Seattle VA accused of hindering claims review

Congress orders close monitoring of processing of vets' disability claims

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WASHINGTON — The chairman of the House Veterans Affairs Committee has ordered congressional staff to accompany outside reviewers checking on how well the Department of Veterans Affairs processes disability claims, after complaints that the VA’s Seattle regional office hindered the reviewers’ work in January.

The Feb. 14 order by Rep. Jeff Miller, R-Fla., is the first time Congress will intervene in visits made by representatives of the American Legion, a nonprofit veterans organization.

Though the Legion has been making routine visits to VA offices nationwide for 15 years, its quality reviews are not required under any legal or congressional authority.

For the prearranged visits, Legion representatives ask for a random sampling of recently processed disability claims for review with VA officials. They also meet confidentially with nonmanagement staff to discuss any issues and concerns.

The Legion currently is assisting 720,000 veterans across the nation in filing their claims, sometimes acting with the power of attorney. During their site visits, Legion representatives review only cases where they hold power of attorney for the veteran.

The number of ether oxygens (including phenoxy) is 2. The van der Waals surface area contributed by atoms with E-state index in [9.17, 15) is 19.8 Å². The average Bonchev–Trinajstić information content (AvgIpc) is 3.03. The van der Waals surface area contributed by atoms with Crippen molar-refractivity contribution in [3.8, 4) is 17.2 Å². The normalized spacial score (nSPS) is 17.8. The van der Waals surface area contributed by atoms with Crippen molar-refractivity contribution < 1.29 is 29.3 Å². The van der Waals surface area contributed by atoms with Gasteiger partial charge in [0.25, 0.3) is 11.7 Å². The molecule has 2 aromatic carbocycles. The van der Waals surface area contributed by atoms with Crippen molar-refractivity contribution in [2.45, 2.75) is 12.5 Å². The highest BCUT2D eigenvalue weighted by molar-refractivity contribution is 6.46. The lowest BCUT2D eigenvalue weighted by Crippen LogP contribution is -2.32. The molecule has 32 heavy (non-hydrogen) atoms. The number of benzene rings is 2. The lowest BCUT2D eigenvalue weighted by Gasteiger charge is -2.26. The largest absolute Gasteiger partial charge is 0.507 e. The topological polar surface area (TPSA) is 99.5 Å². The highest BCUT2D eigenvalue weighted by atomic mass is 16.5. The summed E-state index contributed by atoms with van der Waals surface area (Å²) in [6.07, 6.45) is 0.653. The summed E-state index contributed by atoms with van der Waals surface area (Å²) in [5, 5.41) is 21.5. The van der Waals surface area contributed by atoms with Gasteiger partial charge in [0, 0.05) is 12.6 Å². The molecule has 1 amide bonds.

The VA is trying to whittle a huge backlog of disability claims that have grown more complex, with each claim on average containing more than seven medical issues.

During a four-day visit to Seattle that began Jan. 21, however, Legion representatives say they were prevented from interviewing rank-and-file personnel. That lack of access was unprecedented and hampered the group’s ability to thoroughly examine the VA’s ruling on the claims, said Zachary Hearn, American Legion’s deputy director for claims.

Hearn was one of four Legion representatives on the Seattle trip. They met with Patrick Prieb, director of the VA’s Seattle regional office, as well as others.

“It wasn’t like we weren’t able to do anything, but we weren’t able to do as much as we typically could have done,” Hearn said.

Hearn declined to be more specific, saying the Legion depends on cooperation from the VA to advocate for veterans.